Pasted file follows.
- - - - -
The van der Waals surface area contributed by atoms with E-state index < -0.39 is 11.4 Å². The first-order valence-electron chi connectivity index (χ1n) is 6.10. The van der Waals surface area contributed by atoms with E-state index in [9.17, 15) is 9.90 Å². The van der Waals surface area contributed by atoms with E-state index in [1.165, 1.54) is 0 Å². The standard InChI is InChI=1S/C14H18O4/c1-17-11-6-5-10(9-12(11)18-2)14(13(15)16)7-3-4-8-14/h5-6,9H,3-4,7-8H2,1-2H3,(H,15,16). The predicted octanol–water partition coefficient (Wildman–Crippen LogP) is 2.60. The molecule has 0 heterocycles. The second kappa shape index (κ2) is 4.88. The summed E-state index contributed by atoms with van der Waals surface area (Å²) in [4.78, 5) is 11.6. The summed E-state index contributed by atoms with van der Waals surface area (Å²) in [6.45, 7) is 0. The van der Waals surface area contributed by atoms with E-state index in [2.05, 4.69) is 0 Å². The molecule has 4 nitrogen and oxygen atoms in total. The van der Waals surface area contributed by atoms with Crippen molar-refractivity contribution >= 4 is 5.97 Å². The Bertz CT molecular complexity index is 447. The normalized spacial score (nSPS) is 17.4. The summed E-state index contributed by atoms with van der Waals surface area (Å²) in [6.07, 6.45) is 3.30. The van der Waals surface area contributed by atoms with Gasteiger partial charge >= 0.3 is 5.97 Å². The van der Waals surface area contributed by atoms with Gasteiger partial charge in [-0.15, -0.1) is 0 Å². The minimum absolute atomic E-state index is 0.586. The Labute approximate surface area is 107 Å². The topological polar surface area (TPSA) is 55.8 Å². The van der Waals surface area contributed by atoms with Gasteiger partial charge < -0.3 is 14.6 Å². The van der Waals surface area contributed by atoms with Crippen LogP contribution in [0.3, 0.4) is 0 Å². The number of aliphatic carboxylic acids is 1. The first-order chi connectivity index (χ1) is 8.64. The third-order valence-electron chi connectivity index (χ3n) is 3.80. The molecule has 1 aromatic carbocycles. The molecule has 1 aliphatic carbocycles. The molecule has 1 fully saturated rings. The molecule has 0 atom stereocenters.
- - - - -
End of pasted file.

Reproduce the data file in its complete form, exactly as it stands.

The van der Waals surface area contributed by atoms with E-state index < -0.39 is 11.4 Å². The first-order valence-electron chi connectivity index (χ1n) is 6.10. The van der Waals surface area contributed by atoms with E-state index in [9.17, 15) is 9.90 Å². The van der Waals surface area contributed by atoms with E-state index in [1.165, 1.54) is 0 Å². The standard InChI is InChI=1S/C14H18O4/c1-17-11-6-5-10(9-12(11)18-2)14(13(15)16)7-3-4-8-14/h5-6,9H,3-4,7-8H2,1-2H3,(H,15,16). The predicted octanol–water partition coefficient (Wildman–Crippen LogP) is 2.60. The molecule has 0 heterocycles. The second kappa shape index (κ2) is 4.88. The summed E-state index contributed by atoms with van der Waals surface area (Å²) in [4.78, 5) is 11.6. The summed E-state index contributed by atoms with van der Waals surface area (Å²) in [6.45, 7) is 0. The van der Waals surface area contributed by atoms with E-state index in [2.05, 4.69) is 0 Å². The molecule has 4 nitrogen and oxygen atoms in total. The van der Waals surface area contributed by atoms with Crippen molar-refractivity contribution >= 4 is 5.97 Å². The Bertz CT molecular complexity index is 447. The normalized spacial score (nSPS) is 17.4. The summed E-state index contributed by atoms with van der Waals surface area (Å²) in [6.07, 6.45) is 3.30. The van der Waals surface area contributed by atoms with Gasteiger partial charge >= 0.3 is 5.97 Å². The van der Waals surface area contributed by atoms with Gasteiger partial charge in [-0.15, -0.1) is 0 Å². The minimum absolute atomic E-state index is 0.586. The Labute approximate surface area is 107 Å². The topological polar surface area (TPSA) is 55.8 Å². The van der Waals surface area contributed by atoms with Gasteiger partial charge < -0.3 is 14.6 Å². The van der Waals surface area contributed by atoms with Crippen LogP contribution in [0.3, 0.4) is 0 Å². The number of aliphatic carboxylic acids is 1. The first-order chi connectivity index (χ1) is 8.64. The third-order valence-electron chi connectivity index (χ3n) is 3.80. The molecule has 1 aromatic carbocycles. The molecule has 1 aliphatic carbocycles. The molecule has 1 fully saturated rings. The molecule has 0 atom stereocenters.